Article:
And just like that, Sex and the City is back. Sort of.

 

The reboot, which comes complete with a new moniker, will be a story about women navigating life in their 50’s. It will also come with a far greater dose of realism than its early-noughties predecessor, both in the form of a pandemic – Sarah Jessica Parker has confirmed And Just Like That… will touch on coronavirus’ impact on New York City – and in the absence of Samantha.

 

Four are to become three…
Image: Rex

 

Kim Cattrall’s failure to sign up has, inevitably, been headline grabbing. After all, the tabloids love nothing more than the prospect of a juicy catfight between two female celebs, especially when there are million-dollar-per-episode fees at stake.

 

But in truth, that’s just how things are in the real world. People come into your life and co-exist with you for a while, experiencing key chapters of your story with you before abruptly leaving, or slowly slipping away from your friendship hemisphere.

 

And if that’s what we’re going to see acknowledged on screen, then I’m all for it. Why? Because it’s time we shattered the myths around what friendship between women really looks like.

 

Tall tales

 

The original Sex and the City sold a fantasy in so many ways. From the stilettos to the style, the brunches to the blokes, it painted a picture of a world few could aspire to emulate. On a deeper level though, it also propagated a female friendship myth that left many women feeling left out of the picture.

 

The ebb and flow of friendships is a stark reality of what we experience through womanhood. Relationships don’t always stand the test of time, and sometimes the breakup of a friendship can feel every bit as crippling as the end of a romantic coupling.

 

Yet Sex and the City’s world view suggests that we have somehow failed in life if we don’t have a group of close girlfriends. And most of the women I’ve worked with do not.

 

Does this look like your life?
Image: Getty

 

Among the many hundreds of women I’ve spoken to in my years of practice, the SATC picture is rare. While lots of women have acquaintances and colleagues, far fewer have a best friend, let alone a group of them, and the romantic notion of the inseparable girlfriend clique really is not their reality.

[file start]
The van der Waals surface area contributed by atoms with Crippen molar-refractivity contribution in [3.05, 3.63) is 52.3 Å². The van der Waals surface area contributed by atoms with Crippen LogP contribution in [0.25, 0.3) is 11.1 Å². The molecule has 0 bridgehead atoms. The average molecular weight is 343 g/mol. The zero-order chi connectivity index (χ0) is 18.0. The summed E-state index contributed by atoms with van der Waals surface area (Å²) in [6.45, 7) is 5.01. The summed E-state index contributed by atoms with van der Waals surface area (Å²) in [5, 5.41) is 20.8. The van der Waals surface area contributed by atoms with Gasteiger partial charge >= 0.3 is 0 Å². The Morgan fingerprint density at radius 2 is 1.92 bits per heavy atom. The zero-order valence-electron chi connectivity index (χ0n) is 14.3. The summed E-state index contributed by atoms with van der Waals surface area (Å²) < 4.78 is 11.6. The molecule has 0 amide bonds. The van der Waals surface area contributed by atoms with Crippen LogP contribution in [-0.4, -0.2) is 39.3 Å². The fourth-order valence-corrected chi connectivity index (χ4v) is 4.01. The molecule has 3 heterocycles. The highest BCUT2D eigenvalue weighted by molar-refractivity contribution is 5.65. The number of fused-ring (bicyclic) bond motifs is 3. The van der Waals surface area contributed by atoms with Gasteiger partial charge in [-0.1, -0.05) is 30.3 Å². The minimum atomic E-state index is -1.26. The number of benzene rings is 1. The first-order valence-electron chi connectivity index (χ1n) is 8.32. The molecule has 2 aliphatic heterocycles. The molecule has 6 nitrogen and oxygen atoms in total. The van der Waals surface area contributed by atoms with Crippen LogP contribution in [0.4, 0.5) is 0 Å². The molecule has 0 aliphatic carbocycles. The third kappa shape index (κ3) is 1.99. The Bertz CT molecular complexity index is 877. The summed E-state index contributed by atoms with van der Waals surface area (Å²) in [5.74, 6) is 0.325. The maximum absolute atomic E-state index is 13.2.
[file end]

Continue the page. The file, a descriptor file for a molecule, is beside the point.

Instead, in between life and work and, for some, children, trying to maintain a social life that dovetails in with regular friend dates – individually or as a group – is a real challenge. Especially when everyone’s lives evolve at a different pace.

 

It always intrigued me how Carrie, Miranda, Samantha and Charlotte managed to physically and mentally come together as often as they did, in between high-flying careers, relationships, kids and life generally. What did they sacrifice? Because one thing is for sure – it is impossible to have and do it all, even with Mr Big’s city car on call.  

 

An injection of reality

 

In all of our lives, something has to give. That’s always been the case, but if there’s one thing that has universally taken a hit in this pandemic, it’s our friendships.

 

There will be friends who really haven’t tried to keep in touch – who haven’t responded to texts, returned your calls, been willing to jump on Zoom, or even just sent a WhatsApp to check you’re still alive. Indeed, pandemic aside, at some point in our lives we’ve all either been on the receiving end of such a one-way friendship, or we’ve been the person who hasn’t made someone else feel worthy of our time. Sometimes it’s conscious, sometimes not – but amid the pressures of the pandemic, it has become starkly noticeable.

 

How long has it been since we could even have friends over?
Image: New Line Cinema

 

But while there’s rarely any excuse for people not showing they care, collective trauma has to be up there as a semi-reasonable explanation for friendships going AWOL.

 

It may be that some friendships had already run their course before the pandemic struck, and the inability to connect in real life has given you the green light to let them go. It could be you have a fairweather friendship, one which doesn’t need a lot of nurturing and will return at some point in the future when things are calmer.

 

But wherever you are, friendship-wise, please consider this caveat:  we have all been living through trauma.

 

Now is the time to be extra kind to each other. Because your friendships deserve a route map out of this pandemic too, even the ones that have struggled and limped along. And if, in the cold light of lockdown-easing some bonds can’t be salvaged, at least you’ll know you tried.

 

Redrawn boundaries

 

So, one silver lining of the last 12 months might have been that lockdown has helped you re-evaluate the whole female friendship thing. Maybe you’ve discovered that quality over quantity wins hands down every time. Perhaps it’s helped you to reframe your expectations. Maybe you’ve identified relationships you don’t want to rush back to, or have felt the push you needed to seek out women you actually want to connect with? All of these are positive developments.

 

But whatever way you’ve gone, it’s worth remembering that you’ve not failed because your friendships have evolved.

 

This is not real life
Image: Craig Blankenhorn/New Line

 

Having said all that, I’m excited to see what Carrie and co look like as a 50-something trio. I’m dying to find out why Big is out of the picture, whether Miranda managed to maintain her legal career and if Charlotte really did live happily ever after. I’m even excited to see whether the pandemic brings the show down to earth and makes them all more relatable.

 

But most of all, I’ll be holding on to one key fact – the show is not a true reflection of reality. It is pure escapism. And right now, we could all do with a bit of that…

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